In the IoT, security becomes a matter of life and death

Written by on November 2, 2015 in Opinion with 0 Comments

Heart beats cardiogram on the monitor.In the communications industry we are only too aware of the security problem. We know that it is huge. We know that no company is safe and we know, allegedly, that the Chinese Government cannot recruit hackers fast enough to keep up with the flaws they find in US Government systems.

It is, however, one thing to hack into a payments system, steal credit card details and sell them on the dark web. First, this is not actually life threatening and secondly, once hacked, it is reasonably easy to cancel credit cards and issue new ones. One story we heard over the summer was a bank customer in the US whose credit card was hacked, cancelled and hacked again before the new one arrived. At worst, they were mildly annoyed.

Once security becomes a matter of life and death, the issue becomes much more serious. As guest writers, such as Markus Milsted, tell us, the IoT is that serious, and needs to be secured, now. More so, because the IoT is now becoming visible to people in daily life. People who have not necessarily heard of the IoT, know what you mean when you say ‘you know, your connected fridge or toaster.’ And respond by saying ‘Oh yes. That’s ridiculous.’ Yet, among the stories of fridges, baby monitors and washing machines that are hacked, a whole raft of IoT developments are emerging, which, if hacked, definitely could be the difference between life and death.

For that reason, it seems encouraging that ENISA (the European Network and Information Security Agency) is putting security high on the agenda for its work programme in 2016. It is also comforting that they are concentrating on healthcare, airport safety, and public roads. They need to secure the infrastructure.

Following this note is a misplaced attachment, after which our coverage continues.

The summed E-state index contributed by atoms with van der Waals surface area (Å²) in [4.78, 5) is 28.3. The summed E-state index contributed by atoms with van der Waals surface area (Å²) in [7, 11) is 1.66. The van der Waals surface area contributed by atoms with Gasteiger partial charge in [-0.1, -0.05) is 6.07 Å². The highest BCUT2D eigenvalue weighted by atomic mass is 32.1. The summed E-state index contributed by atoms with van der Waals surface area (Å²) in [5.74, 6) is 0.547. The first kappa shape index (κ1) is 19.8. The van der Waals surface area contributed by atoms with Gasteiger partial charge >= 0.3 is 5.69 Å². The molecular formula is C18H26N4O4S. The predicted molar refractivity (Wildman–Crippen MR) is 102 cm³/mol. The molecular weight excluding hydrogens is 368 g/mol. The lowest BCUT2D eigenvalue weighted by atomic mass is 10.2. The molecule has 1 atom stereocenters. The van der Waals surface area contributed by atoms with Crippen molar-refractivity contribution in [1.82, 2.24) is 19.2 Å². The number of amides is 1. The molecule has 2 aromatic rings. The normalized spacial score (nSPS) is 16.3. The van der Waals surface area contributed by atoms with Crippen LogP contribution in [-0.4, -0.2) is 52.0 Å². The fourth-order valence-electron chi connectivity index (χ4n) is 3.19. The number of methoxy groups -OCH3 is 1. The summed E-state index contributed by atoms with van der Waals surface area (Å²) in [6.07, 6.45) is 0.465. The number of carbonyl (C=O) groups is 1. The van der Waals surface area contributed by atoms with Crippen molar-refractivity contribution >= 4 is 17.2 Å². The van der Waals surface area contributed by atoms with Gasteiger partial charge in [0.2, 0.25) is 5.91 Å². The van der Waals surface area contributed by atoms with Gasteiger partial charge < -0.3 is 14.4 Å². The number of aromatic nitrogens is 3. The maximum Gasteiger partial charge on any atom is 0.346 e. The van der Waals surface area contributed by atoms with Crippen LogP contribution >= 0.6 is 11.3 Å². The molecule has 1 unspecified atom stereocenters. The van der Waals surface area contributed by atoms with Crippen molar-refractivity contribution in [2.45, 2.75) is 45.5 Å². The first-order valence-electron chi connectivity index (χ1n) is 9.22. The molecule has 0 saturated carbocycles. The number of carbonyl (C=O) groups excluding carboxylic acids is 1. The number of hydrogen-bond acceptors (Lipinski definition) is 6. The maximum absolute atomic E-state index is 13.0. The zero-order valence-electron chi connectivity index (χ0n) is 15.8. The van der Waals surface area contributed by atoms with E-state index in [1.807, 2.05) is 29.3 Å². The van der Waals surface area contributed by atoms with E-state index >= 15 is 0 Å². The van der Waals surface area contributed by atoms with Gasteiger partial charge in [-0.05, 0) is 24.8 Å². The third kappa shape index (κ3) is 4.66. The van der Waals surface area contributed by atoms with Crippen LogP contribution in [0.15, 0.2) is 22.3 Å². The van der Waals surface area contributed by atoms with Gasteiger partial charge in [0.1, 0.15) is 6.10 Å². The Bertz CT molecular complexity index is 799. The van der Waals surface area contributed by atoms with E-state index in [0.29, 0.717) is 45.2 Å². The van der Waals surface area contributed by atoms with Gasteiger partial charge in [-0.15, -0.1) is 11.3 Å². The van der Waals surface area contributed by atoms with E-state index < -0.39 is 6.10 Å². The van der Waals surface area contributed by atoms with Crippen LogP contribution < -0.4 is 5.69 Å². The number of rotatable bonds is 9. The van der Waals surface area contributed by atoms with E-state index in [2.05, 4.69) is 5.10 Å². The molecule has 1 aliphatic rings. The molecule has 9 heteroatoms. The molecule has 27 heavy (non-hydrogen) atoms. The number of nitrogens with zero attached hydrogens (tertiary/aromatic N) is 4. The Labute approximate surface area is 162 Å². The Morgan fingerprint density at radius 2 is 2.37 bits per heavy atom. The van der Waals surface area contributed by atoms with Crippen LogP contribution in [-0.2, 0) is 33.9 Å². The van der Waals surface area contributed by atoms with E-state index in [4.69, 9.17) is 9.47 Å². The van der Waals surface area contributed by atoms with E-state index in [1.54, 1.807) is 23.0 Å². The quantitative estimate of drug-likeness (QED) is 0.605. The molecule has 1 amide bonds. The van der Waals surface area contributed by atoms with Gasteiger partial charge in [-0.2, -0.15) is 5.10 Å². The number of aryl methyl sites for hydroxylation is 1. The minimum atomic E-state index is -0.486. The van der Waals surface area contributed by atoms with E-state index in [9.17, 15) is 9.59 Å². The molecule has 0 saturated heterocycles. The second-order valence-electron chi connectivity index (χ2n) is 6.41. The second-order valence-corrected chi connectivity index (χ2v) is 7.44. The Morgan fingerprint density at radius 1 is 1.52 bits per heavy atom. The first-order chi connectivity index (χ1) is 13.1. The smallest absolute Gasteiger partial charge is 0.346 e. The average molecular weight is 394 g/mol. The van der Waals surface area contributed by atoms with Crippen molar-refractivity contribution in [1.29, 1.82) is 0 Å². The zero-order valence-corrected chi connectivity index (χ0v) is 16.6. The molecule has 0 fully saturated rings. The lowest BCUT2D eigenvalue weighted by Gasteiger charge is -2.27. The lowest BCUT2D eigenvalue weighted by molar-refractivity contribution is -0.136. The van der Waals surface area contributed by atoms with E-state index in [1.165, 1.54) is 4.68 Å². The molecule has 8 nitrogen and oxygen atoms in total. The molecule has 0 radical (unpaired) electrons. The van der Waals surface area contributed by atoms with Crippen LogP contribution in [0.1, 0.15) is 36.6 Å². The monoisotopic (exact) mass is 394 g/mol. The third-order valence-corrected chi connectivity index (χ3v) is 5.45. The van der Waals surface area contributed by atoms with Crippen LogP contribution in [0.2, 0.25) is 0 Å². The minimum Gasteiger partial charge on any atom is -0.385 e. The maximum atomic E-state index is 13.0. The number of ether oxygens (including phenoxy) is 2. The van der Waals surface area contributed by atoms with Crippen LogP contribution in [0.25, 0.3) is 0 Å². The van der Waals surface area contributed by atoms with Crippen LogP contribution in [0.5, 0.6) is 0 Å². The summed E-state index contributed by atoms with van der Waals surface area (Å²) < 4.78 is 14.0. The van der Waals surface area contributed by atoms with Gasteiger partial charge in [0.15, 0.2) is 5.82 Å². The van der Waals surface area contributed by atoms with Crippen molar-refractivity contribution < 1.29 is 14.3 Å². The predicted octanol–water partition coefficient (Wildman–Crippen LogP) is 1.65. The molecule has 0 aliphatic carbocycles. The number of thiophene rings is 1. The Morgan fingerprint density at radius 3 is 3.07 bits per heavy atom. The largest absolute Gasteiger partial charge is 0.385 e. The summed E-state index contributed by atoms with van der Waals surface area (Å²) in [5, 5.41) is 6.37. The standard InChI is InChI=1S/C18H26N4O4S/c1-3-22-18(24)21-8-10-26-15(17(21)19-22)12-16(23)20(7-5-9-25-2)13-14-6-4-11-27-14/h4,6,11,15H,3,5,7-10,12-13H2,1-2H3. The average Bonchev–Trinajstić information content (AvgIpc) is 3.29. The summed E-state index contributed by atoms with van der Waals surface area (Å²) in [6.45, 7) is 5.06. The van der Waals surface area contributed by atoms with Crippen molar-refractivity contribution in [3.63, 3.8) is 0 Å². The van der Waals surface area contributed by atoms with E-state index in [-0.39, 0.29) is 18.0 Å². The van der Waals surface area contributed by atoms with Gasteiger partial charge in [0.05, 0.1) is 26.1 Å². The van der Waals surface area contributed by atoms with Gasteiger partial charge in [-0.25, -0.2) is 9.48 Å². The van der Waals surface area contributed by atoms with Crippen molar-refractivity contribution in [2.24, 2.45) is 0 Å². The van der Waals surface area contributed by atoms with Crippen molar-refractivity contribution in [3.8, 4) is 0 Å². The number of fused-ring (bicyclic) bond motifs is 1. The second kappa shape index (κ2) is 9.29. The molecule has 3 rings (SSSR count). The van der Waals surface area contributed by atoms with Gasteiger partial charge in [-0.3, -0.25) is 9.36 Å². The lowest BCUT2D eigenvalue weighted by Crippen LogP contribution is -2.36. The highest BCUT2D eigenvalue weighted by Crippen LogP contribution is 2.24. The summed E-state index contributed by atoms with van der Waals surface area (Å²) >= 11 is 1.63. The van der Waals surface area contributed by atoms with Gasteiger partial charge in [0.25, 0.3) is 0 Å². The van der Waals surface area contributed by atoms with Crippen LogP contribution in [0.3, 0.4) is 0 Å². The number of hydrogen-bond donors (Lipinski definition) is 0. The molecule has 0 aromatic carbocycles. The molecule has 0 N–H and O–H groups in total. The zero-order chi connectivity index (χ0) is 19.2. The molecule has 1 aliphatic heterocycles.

This is what might be termed a ‘good start.’

The problem with initiatives such as this (apart from the fact that it is progress by committee) is that the output, the deliverable, is a report. This means that in 14 months time, a report will arrive, explaining in detail just how vulnerable a raft of connected (and semi connected) systems are and making some recommendations.

This does not mean that initiatives like this should not happen. On the contrary, particularly when life, and lots of it, is at stake. But there is now a need for speed. In 14 months time, people will be even more aware of the risks, even more companies will have been hacked and a lot of them will make the headlines. This can only make customers more nervous of buying things that are connected and could easily lead to a back-lash against the IoT. To use a Gartnerism, we could be looking at the trough of disillusionment for the IoT.

We will never get far enough ahead in security. There will always be those who are two paces ahead of the game. But, to back up initiatives such as the ENISA one, business should step up its action plan, both in the manufacture of solutions, and, critically, in education.

The real Achilles heel is still in the fact that management, both senior and less so, are not aware of the risks. Or think that security is someone else’s problem. Those who install systems are still leaving default settings in place and not asking themselves ‘does this system actually need to be accessible remotely?’ And they are doing it because no-one tells them not to, through a lack of awareness and education.

It is amusing to poke fun at some iterations of the IoT. But in some arenas security is quickly becoming a matter of life and death. We need action and resources now, before people say ‘no’ and disconnect.

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About the Author

About the Author: Alex was Founder and CEO of the Global Billing Association (GBA), a trade body focused on the communications sector. He is a sought after speaker and chairman at leading industry conferences, and is widely published in communications magazines around the world. Until it closed, he was Contributing Editor, OSS/BSS for Connected Planet. He is publisher of DisruptiveViews and previously BillingViews. .


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